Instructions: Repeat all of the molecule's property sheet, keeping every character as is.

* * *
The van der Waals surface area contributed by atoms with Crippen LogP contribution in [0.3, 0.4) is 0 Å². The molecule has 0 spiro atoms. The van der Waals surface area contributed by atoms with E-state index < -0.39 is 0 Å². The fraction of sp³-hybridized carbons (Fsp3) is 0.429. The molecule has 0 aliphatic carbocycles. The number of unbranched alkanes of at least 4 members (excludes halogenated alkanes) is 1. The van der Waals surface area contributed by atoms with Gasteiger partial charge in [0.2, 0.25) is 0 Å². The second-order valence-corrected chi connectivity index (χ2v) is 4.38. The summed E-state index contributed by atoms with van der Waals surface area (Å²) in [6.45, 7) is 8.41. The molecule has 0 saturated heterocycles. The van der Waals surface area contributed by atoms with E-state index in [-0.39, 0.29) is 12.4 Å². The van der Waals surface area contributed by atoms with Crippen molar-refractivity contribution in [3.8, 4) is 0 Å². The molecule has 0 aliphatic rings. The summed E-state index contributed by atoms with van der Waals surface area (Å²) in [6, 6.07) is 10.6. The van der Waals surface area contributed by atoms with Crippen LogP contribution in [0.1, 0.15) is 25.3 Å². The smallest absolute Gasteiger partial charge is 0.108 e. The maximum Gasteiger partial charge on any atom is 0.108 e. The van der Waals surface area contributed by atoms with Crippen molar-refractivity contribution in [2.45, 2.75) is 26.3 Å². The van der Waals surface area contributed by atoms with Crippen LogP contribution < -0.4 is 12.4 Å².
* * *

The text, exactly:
The van der Waals surface area contributed by atoms with Crippen LogP contribution in [0.3, 0.4) is 0 Å². The molecule has 0 spiro atoms. The van der Waals surface area contributed by atoms with E-state index < -0.39 is 0 Å². The fraction of sp³-hybridized carbons (Fsp3) is 0.429. The molecule has 0 aliphatic carbocycles. The number of unbranched alkanes of at least 4 members (excludes halogenated alkanes) is 1. The van der Waals surface area contributed by atoms with Gasteiger partial charge in [0.2, 0.25) is 0 Å². The second-order valence-corrected chi connectivity index (χ2v) is 4.38. The summed E-state index contributed by atoms with van der Waals surface area (Å²) in [6.45, 7) is 8.41. The molecule has 0 saturated heterocycles. The van der Waals surface area contributed by atoms with E-state index in [-0.39, 0.29) is 12.4 Å². The van der Waals surface area contributed by atoms with Crippen molar-refractivity contribution in [3.8, 4) is 0 Å². The molecule has 0 aliphatic rings. The summed E-state index contributed by atoms with van der Waals surface area (Å²) in [6, 6.07) is 10.6. The van der Waals surface area contributed by atoms with Crippen LogP contribution in [0.1, 0.15) is 25.3 Å². The smallest absolute Gasteiger partial charge is 0.108 e. The maximum Gasteiger partial charge on any atom is 0.108 e. The van der Waals surface area contributed by atoms with Crippen molar-refractivity contribution in [2.45, 2.75) is 26.3 Å². The van der Waals surface area contributed by atoms with Crippen LogP contribution < -0.4 is 12.4 Å².